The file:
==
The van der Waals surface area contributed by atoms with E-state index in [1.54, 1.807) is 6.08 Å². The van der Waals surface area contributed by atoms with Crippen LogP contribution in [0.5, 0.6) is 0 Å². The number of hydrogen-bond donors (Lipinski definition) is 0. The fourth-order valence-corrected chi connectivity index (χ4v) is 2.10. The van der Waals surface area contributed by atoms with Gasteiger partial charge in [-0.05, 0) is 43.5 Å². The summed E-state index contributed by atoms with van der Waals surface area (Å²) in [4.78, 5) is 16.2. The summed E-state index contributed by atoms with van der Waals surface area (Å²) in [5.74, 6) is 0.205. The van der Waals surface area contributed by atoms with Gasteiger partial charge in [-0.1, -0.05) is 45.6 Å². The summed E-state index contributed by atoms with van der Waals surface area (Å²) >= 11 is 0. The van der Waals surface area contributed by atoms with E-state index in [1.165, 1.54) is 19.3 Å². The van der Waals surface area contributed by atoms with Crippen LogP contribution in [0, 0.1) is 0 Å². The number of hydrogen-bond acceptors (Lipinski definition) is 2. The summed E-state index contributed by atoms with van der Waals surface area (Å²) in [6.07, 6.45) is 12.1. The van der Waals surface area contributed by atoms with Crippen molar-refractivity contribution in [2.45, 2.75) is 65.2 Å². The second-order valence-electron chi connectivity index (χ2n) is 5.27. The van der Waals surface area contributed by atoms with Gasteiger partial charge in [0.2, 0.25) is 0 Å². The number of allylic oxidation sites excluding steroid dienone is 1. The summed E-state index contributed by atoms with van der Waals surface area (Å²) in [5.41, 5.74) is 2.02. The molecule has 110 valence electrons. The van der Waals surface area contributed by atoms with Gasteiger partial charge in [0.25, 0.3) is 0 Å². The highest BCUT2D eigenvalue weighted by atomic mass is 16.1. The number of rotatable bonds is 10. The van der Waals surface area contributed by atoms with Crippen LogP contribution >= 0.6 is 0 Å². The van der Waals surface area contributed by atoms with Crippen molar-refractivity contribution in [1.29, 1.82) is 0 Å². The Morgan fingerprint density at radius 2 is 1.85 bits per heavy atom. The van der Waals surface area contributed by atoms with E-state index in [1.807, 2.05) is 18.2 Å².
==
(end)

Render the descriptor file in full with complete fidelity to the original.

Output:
The van der Waals surface area contributed by atoms with E-state index in [1.54, 1.807) is 6.08 Å². The van der Waals surface area contributed by atoms with Crippen LogP contribution in [0.5, 0.6) is 0 Å². The number of hydrogen-bond donors (Lipinski definition) is 0. The fourth-order valence-corrected chi connectivity index (χ4v) is 2.10. The van der Waals surface area contributed by atoms with Gasteiger partial charge in [-0.05, 0) is 43.5 Å². The summed E-state index contributed by atoms with van der Waals surface area (Å²) in [4.78, 5) is 16.2. The summed E-state index contributed by atoms with van der Waals surface area (Å²) in [5.74, 6) is 0.205. The van der Waals surface area contributed by atoms with Gasteiger partial charge in [-0.1, -0.05) is 45.6 Å². The summed E-state index contributed by atoms with van der Waals surface area (Å²) >= 11 is 0. The van der Waals surface area contributed by atoms with E-state index in [1.165, 1.54) is 19.3 Å². The van der Waals surface area contributed by atoms with Crippen LogP contribution in [0, 0.1) is 0 Å². The number of hydrogen-bond acceptors (Lipinski definition) is 2. The summed E-state index contributed by atoms with van der Waals surface area (Å²) in [6.07, 6.45) is 12.1. The van der Waals surface area contributed by atoms with Crippen molar-refractivity contribution in [2.45, 2.75) is 65.2 Å². The second-order valence-electron chi connectivity index (χ2n) is 5.27. The van der Waals surface area contributed by atoms with Gasteiger partial charge in [0.2, 0.25) is 0 Å². The number of allylic oxidation sites excluding steroid dienone is 1. The summed E-state index contributed by atoms with van der Waals surface area (Å²) in [5.41, 5.74) is 2.02. The molecule has 110 valence electrons. The van der Waals surface area contributed by atoms with Gasteiger partial charge in [0.25, 0.3) is 0 Å². The highest BCUT2D eigenvalue weighted by atomic mass is 16.1. The number of rotatable bonds is 10. The van der Waals surface area contributed by atoms with Crippen LogP contribution >= 0.6 is 0 Å². The van der Waals surface area contributed by atoms with Crippen molar-refractivity contribution in [1.29, 1.82) is 0 Å². The Morgan fingerprint density at radius 2 is 1.85 bits per heavy atom. The van der Waals surface area contributed by atoms with E-state index in [1.807, 2.05) is 18.2 Å².